Reduce call-outs to patient lifting hoists. As part of our mission to minimise down-time, simplify compliance and maximise safety, we believe in helping our clients to save money on unnecessary call-out visits by our Technicians. The points below offer guidance on simple troubleshooting to reduce call-outs to patient lifting hoists. Many call outs can easily be avoided by simply checking the points below.
Read on for 7 simple ways to reduce call-outs to patient lifting hoists…
If the emergency stop button has been pushed (on a mobile hoist), or the cord has been pulled (on an overhead hoist), this will stop the hoist from moving and prevent any further operation. The emergency stop can easily be reset – this will be detailed in the hoist instruction manual, but often this can be reset by twisting the button, or by pulling the cord. This can vary from hoist to hoist, but is normally a very simple procedure, and is one of the most common reasons for call-outs.
2) Has the hoist battery been charged?
And is it charged regularly? Batteries that are not charged regularly will get gradually weaker, until they reach a point that they will no longer retain charge. It is often recommended that when the hoist is not in use that the battery is left on charge, but you should consult your instruction manual for the manufacturers procedure.
Check that the battery is mounted correctly on the charger dock, or if it is a cable type charger all plugs are securely connected. If the contacts are misshaped or broken, this will prevent the battery from charging.
4) Is the charger working correctly?
There is normally an LED indicator on the charger to show that power is getting through when the battery is charging. When the battery is fully charged it will stop illuminating. If the light does not come on to indicate the battery is charging, check the battery contacts and ensure that the charger is plugged in to the mains.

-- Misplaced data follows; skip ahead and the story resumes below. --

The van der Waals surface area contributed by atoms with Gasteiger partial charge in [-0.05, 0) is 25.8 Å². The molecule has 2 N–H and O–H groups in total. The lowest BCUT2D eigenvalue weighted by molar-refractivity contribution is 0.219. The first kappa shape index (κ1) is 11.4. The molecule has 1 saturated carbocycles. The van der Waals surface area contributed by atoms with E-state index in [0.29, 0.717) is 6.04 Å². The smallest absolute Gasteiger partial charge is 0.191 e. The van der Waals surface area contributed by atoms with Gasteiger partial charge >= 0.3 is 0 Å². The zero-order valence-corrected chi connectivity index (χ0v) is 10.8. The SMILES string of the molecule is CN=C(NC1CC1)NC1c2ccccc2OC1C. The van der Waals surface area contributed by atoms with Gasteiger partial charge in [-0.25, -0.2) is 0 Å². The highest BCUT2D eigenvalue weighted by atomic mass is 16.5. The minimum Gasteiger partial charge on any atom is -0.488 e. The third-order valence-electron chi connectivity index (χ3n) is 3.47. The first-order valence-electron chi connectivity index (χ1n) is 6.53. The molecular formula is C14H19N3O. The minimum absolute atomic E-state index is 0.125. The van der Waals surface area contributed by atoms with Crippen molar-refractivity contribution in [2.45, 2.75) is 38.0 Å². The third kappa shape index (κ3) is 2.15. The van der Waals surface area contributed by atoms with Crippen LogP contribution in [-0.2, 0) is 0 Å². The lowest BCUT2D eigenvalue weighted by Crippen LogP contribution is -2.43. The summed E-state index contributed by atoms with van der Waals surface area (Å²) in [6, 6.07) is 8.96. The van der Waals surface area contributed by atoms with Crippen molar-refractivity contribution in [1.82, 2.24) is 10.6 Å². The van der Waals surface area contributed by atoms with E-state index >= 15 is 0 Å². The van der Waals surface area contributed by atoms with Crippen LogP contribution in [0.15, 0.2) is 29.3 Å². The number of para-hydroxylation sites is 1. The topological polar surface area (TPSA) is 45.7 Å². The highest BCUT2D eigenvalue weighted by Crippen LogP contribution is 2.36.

5) Check the battery function
If the charger is working correctly, the battery may be at fault. One of the best ways to confirm this is to try another battery that is known to work on the hoist, and if this resolves the issue then a replacement battery is required. Contact us to supply a replacement battery for self-fit.
6) Is the hoist responding to the hand control?
Check that the handset cord has not been pulled out of the control box. Press the handset button up or down and listen for a click at the control box – if there is no click then make sure the handset is connected properly into the control box. Should you have another hoist of same type on site, then substitute handset from this hoist. If the faulty hoist now works, then contact our Technical Support team, or visit our website for a replacement handset.
7) Have you checked all connections?
If the battery, charger and hand control appear to be working, assess all the connections on the hoist such as the leads to the lift motor and leg motors, and check for any damage to cables.
Should the above points not resolve the issues you are experiencing, contact N H Maintenance for further assistance – our friendly Technical Support team are happy to discuss the issues you are experiencing and offer further advice, or we can supply spare parts for self-fit. Our key focus is to reduce call-outs to patient lifting hoists where at all possible, as we know this causes interruptions to care and can result in unnecessary costs.
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Please note: The above information is advisory only, and safety of the equipment for the client and the user must be maintained at all times. If you are unsure as to the fault with the hoist or it presents a safety hazard, you should take it out of operation and arrange for a qualified Technician to attend to it.